Monday, November 19, 2012

Their Watches.

CAMP SUMTER, Andersonville, Ga.

Received from R. B. Winder, assistant quartermaster, this 1st day of July, 1864, the following lot of property belonging to Federal prisoners, to wit:

Silver watch, Numbers 12252, R. W. Kelly. 
silver watch, Numbers 11697, N. R. Leaver.
brass watch, Numbers 37, J. Champuny [?].
silver watch, Numbers 13039, N. J. Smith.
silver watch, Numbers 26326, J. B. Blocke.
silver watch, Numbers 23956, J. D. Wolfe.
silver watch, Numbers 8991, D. Bilman.
silver watch, Numbers 546, F. Foster.
silver watch, Numbers 161, Jacob Metsger.
silver watch, Numbers 14554, H. Mansfield.
brass watch and pencil, Nothingham.


SIR: I send Captain Mankin, under flag of truce, with a watch belonging to Captain Castle, of the Eleventh Missouri Regiment, U. S. troops, now under your command. Captain Castle was mortally wounded in an encounter between your forces and those under my command yesterday, and thought he would die. He requested me to send his effects to his wife, who lives near Saint Joseph, Mo. His horse was to captured, but ran off or was killed in action. His watch and pencil-case were taken from him, the latter of which I have not succeeded in obtaining, but if I ever get it will send it to you, will confer a favor by forwarding it to his family. Captain Castle captured my brother and treated him gentlemanly, and I feel under obligations to him. He requested me to inform his wife that he died as brave men only die. I captured 42 of your men, and would like to exchange all but those who are deserters from the C. S. Army, which I am ordered to retina and send to headquarters, which I will do. If you will exchange please inform me. I wish to exchange for my brother, James rutherford, who is a regular soldier of the C. S. Army, and if you have not sent him off you will confer an especial favor by retaining him. Your dead were left on the field unburied, as I had no tools to bury with. A burial party sent out under a flag of truce will not be molested.Respectfully,G. W. RUTHERFORD, Captain, Commanding First Arkansas Cavalry.P. S.-Since writing the above I have procured Captain Castle's pen and case, which will be handed you by Captain Mankin.G. W. R.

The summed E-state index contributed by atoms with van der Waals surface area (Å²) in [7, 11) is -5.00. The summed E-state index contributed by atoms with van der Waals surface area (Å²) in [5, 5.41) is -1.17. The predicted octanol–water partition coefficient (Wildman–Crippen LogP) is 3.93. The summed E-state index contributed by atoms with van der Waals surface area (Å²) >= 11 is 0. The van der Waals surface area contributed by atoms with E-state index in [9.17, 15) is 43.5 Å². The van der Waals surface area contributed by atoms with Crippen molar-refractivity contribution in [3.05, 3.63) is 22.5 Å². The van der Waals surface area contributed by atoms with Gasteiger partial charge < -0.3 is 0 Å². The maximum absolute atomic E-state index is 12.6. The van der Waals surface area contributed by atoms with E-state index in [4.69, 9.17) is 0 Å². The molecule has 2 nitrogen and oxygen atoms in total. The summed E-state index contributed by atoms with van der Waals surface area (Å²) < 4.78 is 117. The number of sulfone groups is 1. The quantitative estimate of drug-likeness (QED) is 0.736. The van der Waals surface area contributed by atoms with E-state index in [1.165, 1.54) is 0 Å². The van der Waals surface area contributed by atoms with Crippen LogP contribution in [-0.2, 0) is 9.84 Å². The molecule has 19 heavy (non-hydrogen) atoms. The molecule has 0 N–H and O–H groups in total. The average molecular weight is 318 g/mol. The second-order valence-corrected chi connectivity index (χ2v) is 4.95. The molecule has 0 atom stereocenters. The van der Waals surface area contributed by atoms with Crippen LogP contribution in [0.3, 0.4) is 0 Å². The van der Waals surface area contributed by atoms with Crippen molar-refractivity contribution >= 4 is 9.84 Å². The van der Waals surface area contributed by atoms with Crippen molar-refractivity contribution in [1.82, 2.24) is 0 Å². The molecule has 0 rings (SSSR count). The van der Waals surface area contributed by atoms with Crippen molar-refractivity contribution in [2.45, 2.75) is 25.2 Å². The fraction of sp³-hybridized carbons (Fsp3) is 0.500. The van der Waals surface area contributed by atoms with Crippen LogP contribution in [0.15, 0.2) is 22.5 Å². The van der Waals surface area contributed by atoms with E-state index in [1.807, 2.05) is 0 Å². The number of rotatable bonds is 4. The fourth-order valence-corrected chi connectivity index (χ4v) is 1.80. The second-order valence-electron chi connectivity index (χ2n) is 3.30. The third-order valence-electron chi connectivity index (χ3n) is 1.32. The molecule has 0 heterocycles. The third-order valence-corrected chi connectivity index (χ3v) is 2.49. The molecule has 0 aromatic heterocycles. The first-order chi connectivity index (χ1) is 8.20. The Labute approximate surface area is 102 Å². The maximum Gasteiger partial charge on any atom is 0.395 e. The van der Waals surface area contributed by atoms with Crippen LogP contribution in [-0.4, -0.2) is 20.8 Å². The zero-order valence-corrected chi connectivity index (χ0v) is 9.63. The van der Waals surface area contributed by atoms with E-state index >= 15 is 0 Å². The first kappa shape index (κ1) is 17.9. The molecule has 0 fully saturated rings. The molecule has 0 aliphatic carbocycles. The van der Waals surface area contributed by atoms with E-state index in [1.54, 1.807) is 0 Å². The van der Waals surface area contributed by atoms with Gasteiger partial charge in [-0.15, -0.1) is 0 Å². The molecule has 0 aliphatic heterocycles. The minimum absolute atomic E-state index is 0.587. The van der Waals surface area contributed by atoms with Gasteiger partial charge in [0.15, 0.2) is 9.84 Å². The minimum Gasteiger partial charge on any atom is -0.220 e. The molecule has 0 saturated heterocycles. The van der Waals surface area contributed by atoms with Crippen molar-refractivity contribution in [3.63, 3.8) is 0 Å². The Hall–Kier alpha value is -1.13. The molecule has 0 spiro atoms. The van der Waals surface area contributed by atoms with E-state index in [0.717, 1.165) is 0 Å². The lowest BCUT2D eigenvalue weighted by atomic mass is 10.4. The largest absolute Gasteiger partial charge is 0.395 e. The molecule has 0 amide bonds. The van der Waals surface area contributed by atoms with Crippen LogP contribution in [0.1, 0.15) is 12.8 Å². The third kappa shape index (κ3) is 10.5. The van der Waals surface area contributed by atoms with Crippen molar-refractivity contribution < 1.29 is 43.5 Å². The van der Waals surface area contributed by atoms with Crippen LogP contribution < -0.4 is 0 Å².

General John Morgan watch.

Sergeant Moon took the watch of General John Morgan to a jeweler's in Columbus to be repaired on the day of his escape (November 27), and did not ask for permission to do so, as was required by orders. He called for the watch on the evening of the same day, but it had not been repaired then; he called for it several times the next day, when Colonel Wallace, hearing of it, took possession of the watch himself. This circumstances shows at least the sergeant held improper intercourse with John Morgan.

A. D. Vallade

Second Lieutenant A. D. Vallade, Company I, Eighty-fourth U. S. Colored Infantry, commanding outposts, was serious wounded in the right breast, and died in a few hours. This excellent young officer met his fate gallantly and was brutally robbed by the rebels of his watch, money, and clothes even to his shirt.

Colonel Rrown.

Colonel Brown. He was killed outright in the handsome cavalry charge executed by your troops yesterday afternoon. His body was taken to a neighboring house and cared for. He will be interred to-day, and doubtless in the vicinity. His watch was taken charge of by an officer of rank in our service, and I will make it appoint to have it forwarded to you. I am not now informed whether there was any other valuables on the person of Colonel Brown.